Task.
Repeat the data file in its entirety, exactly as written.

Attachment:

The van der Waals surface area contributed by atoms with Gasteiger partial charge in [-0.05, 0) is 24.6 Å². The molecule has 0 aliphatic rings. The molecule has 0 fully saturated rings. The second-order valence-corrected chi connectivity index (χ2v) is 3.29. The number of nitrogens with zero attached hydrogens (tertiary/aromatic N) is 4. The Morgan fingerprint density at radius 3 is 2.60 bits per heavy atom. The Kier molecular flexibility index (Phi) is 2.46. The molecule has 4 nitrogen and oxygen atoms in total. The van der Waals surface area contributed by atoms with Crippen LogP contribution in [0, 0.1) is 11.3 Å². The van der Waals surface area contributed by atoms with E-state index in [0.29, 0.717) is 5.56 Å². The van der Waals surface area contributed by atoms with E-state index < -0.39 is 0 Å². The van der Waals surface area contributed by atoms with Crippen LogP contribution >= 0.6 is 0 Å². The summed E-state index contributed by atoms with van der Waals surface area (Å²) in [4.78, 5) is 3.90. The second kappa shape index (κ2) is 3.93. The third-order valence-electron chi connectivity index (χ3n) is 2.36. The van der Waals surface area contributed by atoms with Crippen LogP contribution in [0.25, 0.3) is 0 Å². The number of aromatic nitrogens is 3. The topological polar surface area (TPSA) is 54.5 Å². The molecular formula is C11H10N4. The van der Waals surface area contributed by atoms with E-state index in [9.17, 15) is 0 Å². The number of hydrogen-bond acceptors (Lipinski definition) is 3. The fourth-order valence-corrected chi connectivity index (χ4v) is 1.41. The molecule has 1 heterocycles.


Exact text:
The van der Waals surface area contributed by atoms with Gasteiger partial charge in [-0.05, 0) is 24.6 Å². The molecule has 0 aliphatic rings. The molecule has 0 fully saturated rings. The second-order valence-corrected chi connectivity index (χ2v) is 3.29. The number of nitrogens with zero attached hydrogens (tertiary/aromatic N) is 4. The Morgan fingerprint density at radius 3 is 2.60 bits per heavy atom. The Kier molecular flexibility index (Phi) is 2.46. The molecule has 4 nitrogen and oxygen atoms in total. The van der Waals surface area contributed by atoms with Crippen LogP contribution in [0, 0.1) is 11.3 Å². The van der Waals surface area contributed by atoms with E-state index in [0.29, 0.717) is 5.56 Å². The van der Waals surface area contributed by atoms with E-state index < -0.39 is 0 Å². The van der Waals surface area contributed by atoms with Crippen LogP contribution >= 0.6 is 0 Å². The summed E-state index contributed by atoms with van der Waals surface area (Å²) in [4.78, 5) is 3.90. The second kappa shape index (κ2) is 3.93. The third-order valence-electron chi connectivity index (χ3n) is 2.36. The van der Waals surface area contributed by atoms with Crippen LogP contribution in [0.25, 0.3) is 0 Å². The number of aromatic nitrogens is 3. The topological polar surface area (TPSA) is 54.5 Å². The molecular formula is C11H10N4. The van der Waals surface area contributed by atoms with E-state index in [9.17, 15) is 0 Å². The number of hydrogen-bond acceptors (Lipinski definition) is 3. The fourth-order valence-corrected chi connectivity index (χ4v) is 1.41. The molecule has 1 heterocycles.